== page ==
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Pittsburgh, PA

This 292-acre national cemetery is located along Interstate 79 in northern Washington County, nicely situated on the rolling hills of two farms originally owned by the Morgan family. The cemetery is large enough to provide veteran burials through the middle of the 21st century. The first veteran burials took place in August 2005, and there were over 1,300 interments during the first 29 months. National Cemetery of the Alleghenies provides in-ground sites and columbaria niches for cremated remains, as well as full-casket gravesites.

The project consisted of the expansion of the cemetery over six acres to install new crypts, in-ground cremation sites and columbarium niches.  New and reconstructed asphalt roads were also constructed at the cemetery.

The Robert B. Balter Company performed a multi-phased geotechnical evaluation on the site in order to provide geotechnical design recommendations for design of the new structures. All of our drilling operations were conducted in a manner that did not disturb the funeral ceremonies.  The initial phase included a preliminary subsurface exploration comprised of subsurface borings and test pits to evaluate the site materials, which identified multiple bedrock strata ranging from sandstone to limestone to shales. Coal seams were identified across the site. Subsequent phases include additional borings across the site and in large stockpiled materials, and a seismic refraction study to further identify the top of bedrock profile across the proposed construction area.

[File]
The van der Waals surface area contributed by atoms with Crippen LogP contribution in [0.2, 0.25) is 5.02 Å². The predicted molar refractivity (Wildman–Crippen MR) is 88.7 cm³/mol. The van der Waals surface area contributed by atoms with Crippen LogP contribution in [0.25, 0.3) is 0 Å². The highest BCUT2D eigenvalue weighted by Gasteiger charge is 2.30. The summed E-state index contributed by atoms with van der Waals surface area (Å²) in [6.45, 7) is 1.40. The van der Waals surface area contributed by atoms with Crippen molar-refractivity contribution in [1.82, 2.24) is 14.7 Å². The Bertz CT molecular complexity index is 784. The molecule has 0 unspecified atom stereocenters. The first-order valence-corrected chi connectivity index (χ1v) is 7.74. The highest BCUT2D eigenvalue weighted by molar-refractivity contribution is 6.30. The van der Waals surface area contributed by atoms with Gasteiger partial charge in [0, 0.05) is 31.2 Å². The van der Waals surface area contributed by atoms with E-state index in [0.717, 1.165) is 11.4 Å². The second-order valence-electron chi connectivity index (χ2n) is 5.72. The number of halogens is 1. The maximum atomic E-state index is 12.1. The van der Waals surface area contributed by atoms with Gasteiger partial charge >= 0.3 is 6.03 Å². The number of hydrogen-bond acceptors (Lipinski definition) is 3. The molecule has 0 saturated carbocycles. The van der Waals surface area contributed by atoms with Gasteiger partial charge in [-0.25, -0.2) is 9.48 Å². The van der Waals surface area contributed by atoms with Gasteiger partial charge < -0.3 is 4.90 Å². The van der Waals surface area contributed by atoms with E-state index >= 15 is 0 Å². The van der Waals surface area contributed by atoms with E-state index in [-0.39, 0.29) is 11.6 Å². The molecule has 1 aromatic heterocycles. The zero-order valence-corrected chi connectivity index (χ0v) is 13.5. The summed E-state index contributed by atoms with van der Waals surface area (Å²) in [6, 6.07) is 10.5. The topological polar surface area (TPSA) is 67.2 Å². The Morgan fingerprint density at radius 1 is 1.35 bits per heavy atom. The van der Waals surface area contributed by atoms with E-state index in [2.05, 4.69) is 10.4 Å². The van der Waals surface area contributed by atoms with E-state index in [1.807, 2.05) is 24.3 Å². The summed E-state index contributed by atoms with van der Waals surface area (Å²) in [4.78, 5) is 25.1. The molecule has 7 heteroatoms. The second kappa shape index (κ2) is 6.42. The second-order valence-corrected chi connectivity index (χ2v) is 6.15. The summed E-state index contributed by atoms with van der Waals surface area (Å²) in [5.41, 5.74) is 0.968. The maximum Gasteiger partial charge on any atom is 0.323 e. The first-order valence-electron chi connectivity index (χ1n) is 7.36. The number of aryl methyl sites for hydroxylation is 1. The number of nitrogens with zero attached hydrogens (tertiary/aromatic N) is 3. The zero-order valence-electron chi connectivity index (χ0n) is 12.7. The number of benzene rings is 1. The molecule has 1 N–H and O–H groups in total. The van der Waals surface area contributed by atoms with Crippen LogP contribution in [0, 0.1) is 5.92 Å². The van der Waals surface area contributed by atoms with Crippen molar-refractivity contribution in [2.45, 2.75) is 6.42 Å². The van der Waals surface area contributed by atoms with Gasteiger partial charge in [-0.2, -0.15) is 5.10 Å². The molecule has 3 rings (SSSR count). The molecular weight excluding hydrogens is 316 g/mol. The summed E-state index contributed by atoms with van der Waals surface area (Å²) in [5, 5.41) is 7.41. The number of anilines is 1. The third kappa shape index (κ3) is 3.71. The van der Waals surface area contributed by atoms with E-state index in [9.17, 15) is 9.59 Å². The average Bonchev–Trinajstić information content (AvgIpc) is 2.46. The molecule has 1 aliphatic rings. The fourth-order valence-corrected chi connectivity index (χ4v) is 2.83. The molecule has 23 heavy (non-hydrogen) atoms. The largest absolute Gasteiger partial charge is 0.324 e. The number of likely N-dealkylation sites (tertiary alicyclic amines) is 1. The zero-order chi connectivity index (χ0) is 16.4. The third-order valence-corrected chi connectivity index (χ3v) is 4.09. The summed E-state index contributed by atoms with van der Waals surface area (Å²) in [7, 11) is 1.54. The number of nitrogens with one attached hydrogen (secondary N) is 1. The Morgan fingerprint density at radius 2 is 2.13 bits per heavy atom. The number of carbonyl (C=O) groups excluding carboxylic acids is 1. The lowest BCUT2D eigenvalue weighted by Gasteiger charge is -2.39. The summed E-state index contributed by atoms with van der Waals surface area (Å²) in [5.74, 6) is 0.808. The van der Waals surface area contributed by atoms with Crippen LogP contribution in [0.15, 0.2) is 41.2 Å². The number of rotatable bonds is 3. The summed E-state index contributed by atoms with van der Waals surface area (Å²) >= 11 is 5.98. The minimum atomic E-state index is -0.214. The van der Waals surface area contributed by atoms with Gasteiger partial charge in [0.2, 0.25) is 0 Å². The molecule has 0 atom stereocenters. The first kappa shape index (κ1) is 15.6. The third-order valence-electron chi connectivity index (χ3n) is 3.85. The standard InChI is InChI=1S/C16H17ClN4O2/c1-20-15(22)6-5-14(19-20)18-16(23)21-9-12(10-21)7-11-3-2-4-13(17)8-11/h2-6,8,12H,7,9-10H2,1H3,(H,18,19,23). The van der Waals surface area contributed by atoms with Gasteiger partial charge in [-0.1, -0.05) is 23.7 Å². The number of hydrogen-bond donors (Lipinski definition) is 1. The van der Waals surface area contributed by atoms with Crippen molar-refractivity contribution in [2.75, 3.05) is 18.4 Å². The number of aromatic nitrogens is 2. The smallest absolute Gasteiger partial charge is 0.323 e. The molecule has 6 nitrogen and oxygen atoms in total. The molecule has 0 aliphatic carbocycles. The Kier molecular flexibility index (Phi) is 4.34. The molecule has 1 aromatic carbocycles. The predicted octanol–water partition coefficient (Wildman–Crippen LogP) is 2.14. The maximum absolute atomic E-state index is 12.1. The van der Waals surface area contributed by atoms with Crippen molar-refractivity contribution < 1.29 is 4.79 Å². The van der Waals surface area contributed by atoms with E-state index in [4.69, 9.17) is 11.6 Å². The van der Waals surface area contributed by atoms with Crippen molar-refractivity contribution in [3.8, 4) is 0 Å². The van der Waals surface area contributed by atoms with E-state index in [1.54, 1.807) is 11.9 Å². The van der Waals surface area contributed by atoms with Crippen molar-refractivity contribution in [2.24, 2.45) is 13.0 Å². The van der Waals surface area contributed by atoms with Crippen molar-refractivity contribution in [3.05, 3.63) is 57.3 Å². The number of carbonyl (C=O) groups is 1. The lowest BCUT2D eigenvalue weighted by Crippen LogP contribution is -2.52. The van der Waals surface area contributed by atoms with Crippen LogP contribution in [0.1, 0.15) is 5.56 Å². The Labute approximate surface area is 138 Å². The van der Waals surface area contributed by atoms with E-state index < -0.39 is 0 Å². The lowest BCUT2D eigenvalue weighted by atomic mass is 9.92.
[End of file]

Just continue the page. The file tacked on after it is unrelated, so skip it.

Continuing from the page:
Soil and rock samples were brought back to be tested in our AASHTO and Corps of Engineers accredited laboratory. Testing on soil included soil classification tests, Proctor Density, and California Bearing Ratio (CBR) tests. Rock cores were tested for their compressive strength.

A detailed geotechnical report was developed that provided geotechnical design recommendations for the design of the foundations of the various burial structures across the cemetery. Recommendations included bearing capacity, settlement, earth pressures, SWM, and pavement thickness design.  The report addressed the presence of coal, which is highly regulated in the State of Pennsylvania, and methods of removal or onsite containment. Numerous discussions with the state were conducted to develop the appropriate recommendations for handling coal.

Balter participated in development of construction plans and specifications related to the geotechnical aspects of the project.

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